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And we know that the regular flu doesn’t need cold or dry air to spread in a place like Singapore. That’s all I’m saying. Swirly made it more clear by examining the pandemic phase concept, but I’m still assuming we have no idea what type of climate covid can and cannot thrive in yet correct?

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We still don't know. Glad Swirly is here to provide the in-depth - more information is better.

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Pandemic illnesses don't follow the flu "rules". Even the novel H1N1 didn't. Why?

  • Novel and pandemic viral illnesses can pop up anywhere at any time and start their journey. H1N1 didn't circulate Asia - it popped out in North America. SydneyA is a classic rule breaker: wrong place, wrong season, extremely infectious, and there weren't the obvious pig-bird dynamics involved.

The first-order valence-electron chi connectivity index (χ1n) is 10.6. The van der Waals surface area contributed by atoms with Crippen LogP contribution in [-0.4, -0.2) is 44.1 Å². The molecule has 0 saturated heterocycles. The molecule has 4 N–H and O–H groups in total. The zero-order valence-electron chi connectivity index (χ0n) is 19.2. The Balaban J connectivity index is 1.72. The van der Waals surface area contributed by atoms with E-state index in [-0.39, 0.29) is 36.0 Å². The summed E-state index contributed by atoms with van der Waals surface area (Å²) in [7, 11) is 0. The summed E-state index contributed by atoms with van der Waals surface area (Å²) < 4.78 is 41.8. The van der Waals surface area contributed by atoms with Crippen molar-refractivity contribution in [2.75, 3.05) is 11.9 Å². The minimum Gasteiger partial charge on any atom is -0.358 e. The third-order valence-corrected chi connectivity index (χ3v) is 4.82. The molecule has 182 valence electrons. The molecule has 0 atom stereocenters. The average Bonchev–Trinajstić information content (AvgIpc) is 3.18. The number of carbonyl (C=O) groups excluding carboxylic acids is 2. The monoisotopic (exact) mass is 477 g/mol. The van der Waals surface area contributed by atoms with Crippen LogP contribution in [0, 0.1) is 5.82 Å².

• There is no vaccine for SARS-CoV-2 and may not be much latent crossover immunity from having related viruses before (although the Pine Street Inn and USS Theodore Roosevelt might say otherwise. It would be interesting if teachers were underrepresented in the hospitals)
  • The "flu cycle" is so well established that researchers doing time series studies of non-accidental and respiratory mortality can use smoothed functions to subtract out flu impacts from mortality and morbidity data. Seasonal flu is very amenable to mathematical modeling given a few local parameters (vaccination rates, elder population, weather) and data over a few years
  • The seasonal cycle is related to distance and time - each area peaks at different times, but it is predictable enough that flu strains for the next year for us are usually already coming out of Asia. Europe peaks with the flu after we do - I worked on a time series in Ireland and another in France and it was a March-April peak. The wave usually finishes the two season cycle in the former eastern bloc, then runs into resistant populations in Asia - although some strains circulate for years.